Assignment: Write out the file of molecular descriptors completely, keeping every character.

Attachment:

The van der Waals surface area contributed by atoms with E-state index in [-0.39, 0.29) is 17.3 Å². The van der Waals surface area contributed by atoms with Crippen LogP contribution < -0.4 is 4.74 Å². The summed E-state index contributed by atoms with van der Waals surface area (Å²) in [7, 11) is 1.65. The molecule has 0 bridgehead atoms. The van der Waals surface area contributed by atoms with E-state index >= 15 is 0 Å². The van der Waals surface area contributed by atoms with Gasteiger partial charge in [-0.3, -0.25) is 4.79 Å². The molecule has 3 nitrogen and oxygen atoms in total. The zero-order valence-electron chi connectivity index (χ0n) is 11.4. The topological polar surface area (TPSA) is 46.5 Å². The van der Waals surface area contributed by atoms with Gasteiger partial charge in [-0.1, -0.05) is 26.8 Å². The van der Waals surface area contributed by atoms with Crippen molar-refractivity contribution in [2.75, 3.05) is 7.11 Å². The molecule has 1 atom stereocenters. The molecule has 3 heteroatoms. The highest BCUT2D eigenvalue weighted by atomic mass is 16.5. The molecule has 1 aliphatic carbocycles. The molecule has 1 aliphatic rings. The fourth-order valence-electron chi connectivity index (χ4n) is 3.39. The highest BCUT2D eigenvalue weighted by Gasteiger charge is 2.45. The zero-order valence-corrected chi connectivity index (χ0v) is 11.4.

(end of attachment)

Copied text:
The van der Waals surface area contributed by atoms with E-state index in [-0.39, 0.29) is 17.3 Å². The van der Waals surface area contributed by atoms with Crippen LogP contribution < -0.4 is 4.74 Å². The summed E-state index contributed by atoms with van der Waals surface area (Å²) in [7, 11) is 1.65. The molecule has 0 bridgehead atoms. The van der Waals surface area contributed by atoms with E-state index >= 15 is 0 Å². The van der Waals surface area contributed by atoms with Gasteiger partial charge in [-0.3, -0.25) is 4.79 Å². The molecule has 3 nitrogen and oxygen atoms in total. The zero-order valence-electron chi connectivity index (χ0n) is 11.4. The topological polar surface area (TPSA) is 46.5 Å². The van der Waals surface area contributed by atoms with Gasteiger partial charge in [-0.1, -0.05) is 26.8 Å². The van der Waals surface area contributed by atoms with Crippen molar-refractivity contribution in [2.75, 3.05) is 7.11 Å². The molecule has 1 atom stereocenters. The molecule has 3 heteroatoms. The highest BCUT2D eigenvalue weighted by atomic mass is 16.5. The molecule has 1 aliphatic carbocycles. The molecule has 1 aliphatic rings. The fourth-order valence-electron chi connectivity index (χ4n) is 3.39. The highest BCUT2D eigenvalue weighted by Gasteiger charge is 2.45. The zero-order valence-corrected chi connectivity index (χ0v) is 11.4.